-Use of relevant comparator evidence stemming from same investigation
-Consideration of post removal comparator evidence
-Reassignment as part of penalty
-Consideration of length of service as aggravating factor
The agency initiated an internal investigation into an allegation that an employee was creating a hostile working environment. The investigation revealed that the appellant and numerous other employees were sending and receiving sexually explicit material on their work computers using their agency email addresses. As a result of the investigation, the appellant was removed from the position of Public Affairs Specialist, GS-13, based on two charges: (1) improper use of a government computer based on 22 specifications of the appellant sending sexually oriented images and videos from his work computer; and (2) lack of candor during an internal agency investigation pertaining to an allegation that a coworker was creating a hostile work environment. The administrative judge (AJ) sustained the charged misconduct but mitigated the removal based in part on a finding that the deciding official failed to properly weigh all of the Douglas factors. In support of this finding, the AJ concluded: (1) that he agency erred in not providing the deciding official with comparator information he requested about the factual circumstances of the other employees who were found to have committed similar misconduct arising from the same investigation; and (2) that the deciding official impermissibly construed the appellant's length of service as an aggravating factor in his penalty determination. The AJ
concluded that although the appellant held a prominent position and the charges were serious, the maximum reasonable penalty for the sustained misconduct was a 60 day suspension, demotion, and the agency's option to reassign the appellant to another position, based on the appellant's lack of disciplinary record, tenure with agency, and rehabilitative potential, combined with the fact that he had been working in an environment where agency management condoned the emailing of sexually oriented materials by employees for a number of years.
Holding: The Board affirmed the initial decision in part and vacated in part, but sustained the AJ's mitigation of the removal to a 60-Day suspension and a reduction in grade, vacated the AJ's finding that the deciding official improperly construed the appellant's length of service as an aggravating factor, and vacated that portion of the penalty determination pertaining to optional reassignment to a different position for which the appellant was qualified.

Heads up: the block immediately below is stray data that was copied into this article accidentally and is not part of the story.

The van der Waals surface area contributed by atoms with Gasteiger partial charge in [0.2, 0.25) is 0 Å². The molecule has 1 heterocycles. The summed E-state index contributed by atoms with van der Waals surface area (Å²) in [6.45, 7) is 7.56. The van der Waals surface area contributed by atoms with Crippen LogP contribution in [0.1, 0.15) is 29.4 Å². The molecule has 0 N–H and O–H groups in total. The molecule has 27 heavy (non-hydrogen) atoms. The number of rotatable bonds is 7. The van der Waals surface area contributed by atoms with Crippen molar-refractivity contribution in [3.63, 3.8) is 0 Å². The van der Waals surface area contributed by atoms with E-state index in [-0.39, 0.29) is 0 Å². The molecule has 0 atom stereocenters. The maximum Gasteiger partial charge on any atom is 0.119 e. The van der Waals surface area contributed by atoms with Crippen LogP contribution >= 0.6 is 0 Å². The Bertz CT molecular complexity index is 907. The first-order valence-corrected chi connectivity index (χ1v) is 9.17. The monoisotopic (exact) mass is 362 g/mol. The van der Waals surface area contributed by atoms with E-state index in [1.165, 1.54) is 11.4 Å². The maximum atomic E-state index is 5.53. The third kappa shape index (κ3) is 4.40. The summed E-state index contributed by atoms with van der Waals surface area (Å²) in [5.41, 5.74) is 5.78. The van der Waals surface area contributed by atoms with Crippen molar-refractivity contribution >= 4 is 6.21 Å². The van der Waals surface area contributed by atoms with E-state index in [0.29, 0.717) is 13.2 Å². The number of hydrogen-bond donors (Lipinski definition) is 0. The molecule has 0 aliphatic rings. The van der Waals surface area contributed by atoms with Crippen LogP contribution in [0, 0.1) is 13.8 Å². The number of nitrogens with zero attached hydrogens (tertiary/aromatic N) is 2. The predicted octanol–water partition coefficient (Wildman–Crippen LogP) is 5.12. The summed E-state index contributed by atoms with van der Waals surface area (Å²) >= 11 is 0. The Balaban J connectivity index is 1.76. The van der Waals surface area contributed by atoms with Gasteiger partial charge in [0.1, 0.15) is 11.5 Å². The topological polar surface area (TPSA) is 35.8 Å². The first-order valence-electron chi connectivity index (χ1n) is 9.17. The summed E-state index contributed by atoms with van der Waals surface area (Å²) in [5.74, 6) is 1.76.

1. In sustaining the AJ's finding that the agency's lack of candor charge was established, the Board relied on Ludlum v. Department of Justice, 87 M.S.P.R. 56 (2000), 278 F.3d 1280, 1284 (Fed. Cir. 2002) to conclude that a charge of lack of candor is a broad an flexible concept whose contours and elements depend on the particular context and conduct involved. While a charge of lack of candor does not require proof of intent, the crux of the charge is established by a showing of a failure to disclose something, that, in the circumstances, should have been disclosed in order to make a given staatement accurate and complete. Here, and as illustrated by the Board's decision in Hoofman v. Department of the Army, 21 M.S.P.B. 107 (2012), the Board noted that the charge is proven because the appellant's incomplete response to agency investigatores left them with the impression that he had never receivced sexually explicit emails from co-workers when, in fact, he had received them.
2. The Board affirmed the AJ's finding that the agency violated the Douglas standard when its Office of Human Resources declined to provide the deciding official with information about the factual circumstances of other employees who were found to have sent sexually explicit emails on government computers as part of the same investgation that lead to the appellant's removal.